This AIPAC vs. Steve Rosen story just keeps getting better and better. First there was all the admission that viewing porn is routine in AIPAC's office, one of the most surreal passages of the long deposition now available in PDF [8MB, cache]. It all starts at page 68, but some genius has made the passage into a cartoon with cute cartoon characters and put it on YouTube.
Unfortunately it's not viewable outside the US, but click on the image below for another version.
Then there was the admission Steve Rosen, five times married, used AIPAC offices for gay hookups. Well not exactly gay actually:
The putative purpose of the porn line of questioning was to establish that Rosen had not comported by AIPAC's standards for employees. Less clear is why AIPAC's attorney asked the married Rosen about his sexual encounters with men found on Craigslist. From Page 68:
Q If you had browsed the web for sexual encounters with gay men while at AIPAC , would that in your opinion be a violation of the computer usage policy at AIPAC?
A First, a technical correction. I actually sought married men like myself, not gay men, or I don't know what you mean by the word "gay men," but not men who were primarily living the life that's referred to as the gay community and so on.
We also find out about Rosen's reaction when he found out he would be charged with espionage:
Beyond the smut, the most shocking revelation in the court documents is when Rosen reveals that immediately upon being told by the FBI that he was in serious trouble, and being warned by AIPAC's counsel to come immediately to his office and talk to no one in advance, he immediately ran to meet with the #2 at the Israeli embassy!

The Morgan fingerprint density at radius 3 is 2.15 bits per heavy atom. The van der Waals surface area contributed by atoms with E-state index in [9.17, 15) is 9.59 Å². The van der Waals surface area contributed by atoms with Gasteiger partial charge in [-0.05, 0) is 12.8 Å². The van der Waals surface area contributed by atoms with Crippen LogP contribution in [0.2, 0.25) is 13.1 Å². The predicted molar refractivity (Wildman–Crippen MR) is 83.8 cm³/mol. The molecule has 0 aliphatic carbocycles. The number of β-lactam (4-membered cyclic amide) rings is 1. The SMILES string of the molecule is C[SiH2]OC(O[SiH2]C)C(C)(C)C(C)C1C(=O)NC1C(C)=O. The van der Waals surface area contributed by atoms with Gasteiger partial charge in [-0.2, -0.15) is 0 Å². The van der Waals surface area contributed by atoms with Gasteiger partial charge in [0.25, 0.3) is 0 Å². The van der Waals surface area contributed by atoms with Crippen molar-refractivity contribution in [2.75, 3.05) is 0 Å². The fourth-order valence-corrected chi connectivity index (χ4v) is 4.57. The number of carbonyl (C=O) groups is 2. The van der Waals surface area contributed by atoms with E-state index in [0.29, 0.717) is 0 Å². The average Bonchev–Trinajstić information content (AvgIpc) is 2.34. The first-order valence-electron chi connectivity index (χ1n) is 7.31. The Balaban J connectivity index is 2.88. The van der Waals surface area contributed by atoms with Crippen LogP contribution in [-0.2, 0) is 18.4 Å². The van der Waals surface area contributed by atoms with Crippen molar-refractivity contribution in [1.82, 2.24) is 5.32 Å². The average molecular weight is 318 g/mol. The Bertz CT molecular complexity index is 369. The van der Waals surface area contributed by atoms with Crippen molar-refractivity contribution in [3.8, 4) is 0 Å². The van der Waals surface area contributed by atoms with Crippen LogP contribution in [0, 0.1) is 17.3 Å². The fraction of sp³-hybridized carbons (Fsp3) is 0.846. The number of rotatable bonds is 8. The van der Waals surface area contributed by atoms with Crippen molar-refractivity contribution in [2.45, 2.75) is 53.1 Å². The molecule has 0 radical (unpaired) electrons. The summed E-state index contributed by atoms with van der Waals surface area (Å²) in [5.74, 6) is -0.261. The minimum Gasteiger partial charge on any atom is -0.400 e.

And also about the generosity of major donors to AIPAC and other pro-Israel and/or Jewish organizations decided they would back the man accused of espionage (and who has pretty much admitted to passing on classified information to Israeli diplomats).
The court documents also shed light on Rosen's attempts to support himself and his family after being fired from AIPAC. The former lobbyist, as the depositions indicate, received cash gifts from several prominent Jewish philanthropists, among them some who are also major donors to AIPAC. The list includes Hollywood mogul Haim Saban, one of AIPAC's key funders, who gave Rosen a total of $100,000; Daniel Abraham, founder of the Center for Middle East Peace, who gave Rosen, his wife and three children gifts of $5,000 to $10,000; and philanthropist Lynn Schusterman, who paid off a college loan for Rosen's daughter. The list includes several other backers, including two described as "bundlers" who raised up to $200,000 for Rosen from other donors.
But of course the real scandal is how much this reveals about the way AIPAC works. The embarassment from the sexual content of the testimony is not much compared to AIPAC avoiding a full FBI investigation into the way it does business and its established practice of passing on confidential or classified information to spin for Israel. As Grant Smith writes:
As Rosen and AIPAC tussle in court over the organization’s long history of using classified national defense and economic information for the benefit of their foreign principal, Americans must begin to ask some very serious governance questions. Why won’t the mainstream media cover any aspect of the defamation suit? Shouldn’t this matter have been resolved in a bona fide criminal setting in 2009 rather than being surrendered by prosecutors under the watchful eye of Obama political appointees? Why wasn’t AIPAC itself indicted for espionage? And most important of all, why isn’t AIPAC properly registered as a foreign agent of the government with which it breaks bread (and chocolate) on Fridays?